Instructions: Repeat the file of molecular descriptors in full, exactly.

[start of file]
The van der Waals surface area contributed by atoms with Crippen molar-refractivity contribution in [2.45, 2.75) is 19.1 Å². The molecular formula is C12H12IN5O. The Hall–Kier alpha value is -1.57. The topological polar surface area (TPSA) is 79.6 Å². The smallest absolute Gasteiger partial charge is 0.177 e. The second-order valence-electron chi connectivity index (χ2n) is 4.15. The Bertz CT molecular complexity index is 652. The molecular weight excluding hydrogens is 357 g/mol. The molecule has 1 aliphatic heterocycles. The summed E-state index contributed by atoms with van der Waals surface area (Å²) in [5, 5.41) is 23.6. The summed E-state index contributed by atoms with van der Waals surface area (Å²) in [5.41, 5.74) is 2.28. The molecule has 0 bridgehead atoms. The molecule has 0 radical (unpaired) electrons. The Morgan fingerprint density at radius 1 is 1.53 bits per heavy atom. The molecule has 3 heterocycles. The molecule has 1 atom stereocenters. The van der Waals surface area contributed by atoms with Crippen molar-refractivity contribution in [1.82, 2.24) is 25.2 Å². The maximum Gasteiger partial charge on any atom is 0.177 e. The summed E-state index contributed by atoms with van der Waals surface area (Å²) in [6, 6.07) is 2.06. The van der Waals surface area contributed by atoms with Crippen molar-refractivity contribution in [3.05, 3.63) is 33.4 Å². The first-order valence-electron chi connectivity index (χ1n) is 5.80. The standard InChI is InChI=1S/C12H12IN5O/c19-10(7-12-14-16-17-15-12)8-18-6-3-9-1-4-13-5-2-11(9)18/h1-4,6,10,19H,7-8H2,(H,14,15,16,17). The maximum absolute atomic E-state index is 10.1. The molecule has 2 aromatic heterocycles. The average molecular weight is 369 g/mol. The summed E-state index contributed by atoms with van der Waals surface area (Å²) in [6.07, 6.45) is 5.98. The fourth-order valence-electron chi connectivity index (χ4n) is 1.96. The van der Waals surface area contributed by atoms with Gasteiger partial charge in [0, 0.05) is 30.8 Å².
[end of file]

The van der Waals surface area contributed by atoms with Crippen molar-refractivity contribution in [2.45, 2.75) is 19.1 Å². The molecular formula is C12H12IN5O. The Hall–Kier alpha value is -1.57. The topological polar surface area (TPSA) is 79.6 Å². The smallest absolute Gasteiger partial charge is 0.177 e. The second-order valence-electron chi connectivity index (χ2n) is 4.15. The Bertz CT molecular complexity index is 652. The molecular weight excluding hydrogens is 357 g/mol. The molecule has 1 aliphatic heterocycles. The summed E-state index contributed by atoms with van der Waals surface area (Å²) in [5, 5.41) is 23.6. The summed E-state index contributed by atoms with van der Waals surface area (Å²) in [5.41, 5.74) is 2.28. The molecule has 0 bridgehead atoms. The molecule has 0 radical (unpaired) electrons. The Morgan fingerprint density at radius 1 is 1.53 bits per heavy atom. The molecule has 3 heterocycles. The molecule has 1 atom stereocenters. The van der Waals surface area contributed by atoms with Crippen molar-refractivity contribution in [1.82, 2.24) is 25.2 Å². The maximum Gasteiger partial charge on any atom is 0.177 e. The summed E-state index contributed by atoms with van der Waals surface area (Å²) in [6, 6.07) is 2.06. The van der Waals surface area contributed by atoms with Crippen molar-refractivity contribution in [3.05, 3.63) is 33.4 Å². The first-order valence-electron chi connectivity index (χ1n) is 5.80. The standard InChI is InChI=1S/C12H12IN5O/c19-10(7-12-14-16-17-15-12)8-18-6-3-9-1-4-13-5-2-11(9)18/h1-4,6,10,19H,7-8H2,(H,14,15,16,17). The maximum absolute atomic E-state index is 10.1. The molecule has 2 aromatic heterocycles. The average molecular weight is 369 g/mol. The summed E-state index contributed by atoms with van der Waals surface area (Å²) in [6.07, 6.45) is 5.98. The fourth-order valence-electron chi connectivity index (χ4n) is 1.96. The van der Waals surface area contributed by atoms with Gasteiger partial charge in [0, 0.05) is 30.8 Å².